A comprehensive optometric examination will include
testing for astigmatism. Depending on the amount present, your
optometrist can provide eyeglasses or contact lenses that correct the
astigmatism by altering the way light enters your eyes.

Another option for treating astigmatism uses a
corneal modification procedure called orthokeratology (ortho-k). It is a
painless, non-invasive procedure that involves wearing a series of
specially designed rigid contact lenses to gradually reshape the
curvature of the cornea.

Laser
surgery is also a possible treatment option for some types of
astigmatism. It changes the shape of the cornea by removing a small
amount of eye tissue. This is done using a highly focused laser beam on
the surface of the eye.

What causes astigmatism?


Description: Possible view through an astigmatic eye -- Image courtesy of Eyemaginations™ 

When the cornea or lens of an eye is irregularly shaped, vision may be
out of focus at any distance.

Astigmatism occurs due to the irregular shape of
the cornea or the lens inside the eye. The cornea and lens are primarily
responsible for properly focusing light entering your eyes allowing you
to see things clearly.

The curvature of the cornea and lens causes light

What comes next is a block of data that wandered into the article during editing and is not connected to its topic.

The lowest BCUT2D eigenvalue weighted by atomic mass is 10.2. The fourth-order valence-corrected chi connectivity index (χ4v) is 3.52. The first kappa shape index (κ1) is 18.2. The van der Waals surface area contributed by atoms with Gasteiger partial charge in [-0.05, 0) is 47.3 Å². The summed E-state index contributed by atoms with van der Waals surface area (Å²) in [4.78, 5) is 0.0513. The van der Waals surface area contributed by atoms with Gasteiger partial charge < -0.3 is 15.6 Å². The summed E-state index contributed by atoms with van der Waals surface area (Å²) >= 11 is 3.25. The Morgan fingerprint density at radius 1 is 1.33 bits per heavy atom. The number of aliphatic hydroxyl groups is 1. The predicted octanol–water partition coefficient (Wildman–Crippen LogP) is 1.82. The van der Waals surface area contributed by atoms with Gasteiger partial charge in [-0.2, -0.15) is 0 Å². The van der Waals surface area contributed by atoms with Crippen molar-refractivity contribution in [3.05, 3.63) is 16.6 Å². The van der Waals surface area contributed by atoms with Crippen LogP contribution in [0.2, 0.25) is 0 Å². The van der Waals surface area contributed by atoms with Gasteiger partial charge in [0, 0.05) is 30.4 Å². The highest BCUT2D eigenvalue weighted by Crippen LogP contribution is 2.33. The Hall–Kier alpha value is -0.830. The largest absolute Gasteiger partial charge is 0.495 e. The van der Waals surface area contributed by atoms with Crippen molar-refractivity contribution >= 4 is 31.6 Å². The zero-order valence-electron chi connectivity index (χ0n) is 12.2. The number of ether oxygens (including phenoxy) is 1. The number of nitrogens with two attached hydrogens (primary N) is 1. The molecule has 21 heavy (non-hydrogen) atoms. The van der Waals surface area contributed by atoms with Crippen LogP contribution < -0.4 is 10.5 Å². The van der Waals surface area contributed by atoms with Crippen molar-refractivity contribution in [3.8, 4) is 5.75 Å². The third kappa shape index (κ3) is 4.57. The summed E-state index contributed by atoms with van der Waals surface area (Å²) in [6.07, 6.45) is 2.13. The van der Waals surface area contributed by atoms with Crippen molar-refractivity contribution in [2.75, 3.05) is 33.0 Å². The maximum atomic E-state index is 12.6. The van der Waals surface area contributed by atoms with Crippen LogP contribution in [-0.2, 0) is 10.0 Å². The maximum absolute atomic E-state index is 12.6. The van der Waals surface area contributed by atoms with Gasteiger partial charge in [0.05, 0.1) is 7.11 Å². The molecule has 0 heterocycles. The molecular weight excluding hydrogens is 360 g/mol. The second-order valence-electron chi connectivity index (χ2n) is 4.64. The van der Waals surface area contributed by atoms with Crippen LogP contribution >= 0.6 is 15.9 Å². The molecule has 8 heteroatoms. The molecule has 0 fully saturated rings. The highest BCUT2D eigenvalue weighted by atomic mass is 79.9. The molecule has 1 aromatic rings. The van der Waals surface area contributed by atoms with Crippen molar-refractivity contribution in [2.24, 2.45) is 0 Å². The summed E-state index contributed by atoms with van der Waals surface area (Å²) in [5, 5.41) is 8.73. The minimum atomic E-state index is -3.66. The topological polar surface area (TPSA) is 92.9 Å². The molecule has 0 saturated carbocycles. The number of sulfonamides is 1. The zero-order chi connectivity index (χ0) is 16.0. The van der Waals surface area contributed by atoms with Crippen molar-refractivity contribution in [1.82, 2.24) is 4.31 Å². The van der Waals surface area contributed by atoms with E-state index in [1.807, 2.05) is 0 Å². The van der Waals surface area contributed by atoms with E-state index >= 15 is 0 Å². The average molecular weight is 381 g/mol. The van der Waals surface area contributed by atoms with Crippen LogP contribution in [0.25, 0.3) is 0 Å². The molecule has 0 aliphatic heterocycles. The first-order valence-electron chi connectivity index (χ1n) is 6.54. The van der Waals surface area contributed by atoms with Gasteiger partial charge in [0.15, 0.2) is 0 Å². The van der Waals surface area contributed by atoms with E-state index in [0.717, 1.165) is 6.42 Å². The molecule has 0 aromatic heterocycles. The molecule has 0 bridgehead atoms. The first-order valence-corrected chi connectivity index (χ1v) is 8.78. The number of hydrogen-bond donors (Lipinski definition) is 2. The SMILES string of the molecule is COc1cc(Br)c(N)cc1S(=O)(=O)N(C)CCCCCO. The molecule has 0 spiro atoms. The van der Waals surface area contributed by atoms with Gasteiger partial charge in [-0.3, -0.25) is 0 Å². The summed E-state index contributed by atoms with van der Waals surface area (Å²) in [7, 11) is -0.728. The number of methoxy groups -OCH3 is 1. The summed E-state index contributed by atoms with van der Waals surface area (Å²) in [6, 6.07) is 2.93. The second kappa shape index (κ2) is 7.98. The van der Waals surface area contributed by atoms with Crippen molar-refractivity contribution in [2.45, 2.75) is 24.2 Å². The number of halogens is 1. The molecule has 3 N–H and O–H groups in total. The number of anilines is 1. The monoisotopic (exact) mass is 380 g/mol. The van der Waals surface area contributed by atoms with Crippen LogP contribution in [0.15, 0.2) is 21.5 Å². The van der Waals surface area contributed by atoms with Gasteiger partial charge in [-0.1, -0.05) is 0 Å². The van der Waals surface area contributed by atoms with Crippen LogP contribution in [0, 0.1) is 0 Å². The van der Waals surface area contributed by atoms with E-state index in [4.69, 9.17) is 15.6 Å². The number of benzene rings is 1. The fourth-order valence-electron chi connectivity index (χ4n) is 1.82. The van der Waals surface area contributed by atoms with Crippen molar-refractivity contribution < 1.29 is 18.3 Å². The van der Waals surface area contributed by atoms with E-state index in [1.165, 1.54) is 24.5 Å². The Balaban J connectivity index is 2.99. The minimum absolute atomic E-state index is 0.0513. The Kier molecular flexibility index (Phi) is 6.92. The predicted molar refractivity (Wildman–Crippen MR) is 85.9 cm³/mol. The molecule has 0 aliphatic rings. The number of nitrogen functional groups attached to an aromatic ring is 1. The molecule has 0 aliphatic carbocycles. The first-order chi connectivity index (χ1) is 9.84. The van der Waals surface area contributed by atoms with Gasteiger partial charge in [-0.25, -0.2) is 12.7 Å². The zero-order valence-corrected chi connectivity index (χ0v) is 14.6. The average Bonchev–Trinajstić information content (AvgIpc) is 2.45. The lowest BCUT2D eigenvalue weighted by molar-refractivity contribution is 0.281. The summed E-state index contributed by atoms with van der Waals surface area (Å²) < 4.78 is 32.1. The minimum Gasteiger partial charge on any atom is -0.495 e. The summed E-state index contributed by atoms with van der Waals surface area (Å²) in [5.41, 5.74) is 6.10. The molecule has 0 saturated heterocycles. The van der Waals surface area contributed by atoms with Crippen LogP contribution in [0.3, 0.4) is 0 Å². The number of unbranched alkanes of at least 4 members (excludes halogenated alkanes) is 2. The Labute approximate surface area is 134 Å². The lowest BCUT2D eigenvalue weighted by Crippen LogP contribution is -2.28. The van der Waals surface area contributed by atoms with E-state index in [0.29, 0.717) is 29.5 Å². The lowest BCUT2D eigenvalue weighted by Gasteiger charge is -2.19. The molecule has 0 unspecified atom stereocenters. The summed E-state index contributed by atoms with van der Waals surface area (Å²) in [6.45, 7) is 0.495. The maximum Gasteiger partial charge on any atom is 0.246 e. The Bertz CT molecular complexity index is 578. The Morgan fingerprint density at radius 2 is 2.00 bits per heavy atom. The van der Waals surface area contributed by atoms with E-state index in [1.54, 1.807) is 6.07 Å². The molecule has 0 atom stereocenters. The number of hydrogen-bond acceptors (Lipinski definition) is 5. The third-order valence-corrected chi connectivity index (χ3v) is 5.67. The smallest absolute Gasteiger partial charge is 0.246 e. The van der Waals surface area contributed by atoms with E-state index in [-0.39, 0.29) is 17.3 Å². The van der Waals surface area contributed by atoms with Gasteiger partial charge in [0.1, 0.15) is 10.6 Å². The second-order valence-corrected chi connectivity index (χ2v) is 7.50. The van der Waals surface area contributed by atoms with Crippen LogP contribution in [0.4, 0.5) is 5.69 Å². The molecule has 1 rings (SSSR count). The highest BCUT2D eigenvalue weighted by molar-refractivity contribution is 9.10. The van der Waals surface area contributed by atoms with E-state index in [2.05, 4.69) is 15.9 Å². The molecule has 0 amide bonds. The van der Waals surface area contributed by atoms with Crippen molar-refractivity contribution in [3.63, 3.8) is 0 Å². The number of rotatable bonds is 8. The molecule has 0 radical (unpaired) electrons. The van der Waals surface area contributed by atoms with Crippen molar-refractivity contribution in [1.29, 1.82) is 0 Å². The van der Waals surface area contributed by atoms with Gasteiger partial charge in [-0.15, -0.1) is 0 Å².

entering the eye to be bent in order to focus it precisely on the retina
at the back of the eye. In astigmatism, the surface of the cornea or
lens has a somewhat different curvature in one direction than another.
In the case of the cornea, instead of having a round shape like a
basketball, the surface of the cornea is more like a football. As a
result, the eye is unable to focus light rays to a single point causing
vision to be out of focus at any distance.

Sometimes astigmatism may develop following an eye
injury or eye surgery. There is also a relatively rare condition called
keratoconus where the
cornea becomes progressively thinner and cone shaped. This results in a
large amount of astigmatism resulting in poor vision that cannot be
clearly corrected with spectacles. Keratoconus usually requires contact
lenses for clear vision, and it may eventually progress to a point where
a corneal transplant is necessary.

How is astigmatism diagnosed?


Description: Optometrist using a phoropter and retinoscope

A phoropter and a retinoscope are instruments commonly used by
optometrists to measure refraction.

Astigmatism can be diagnosed through a
comprehensive eye examination.
Testing for astigmatism measures how the eyes focus light and determines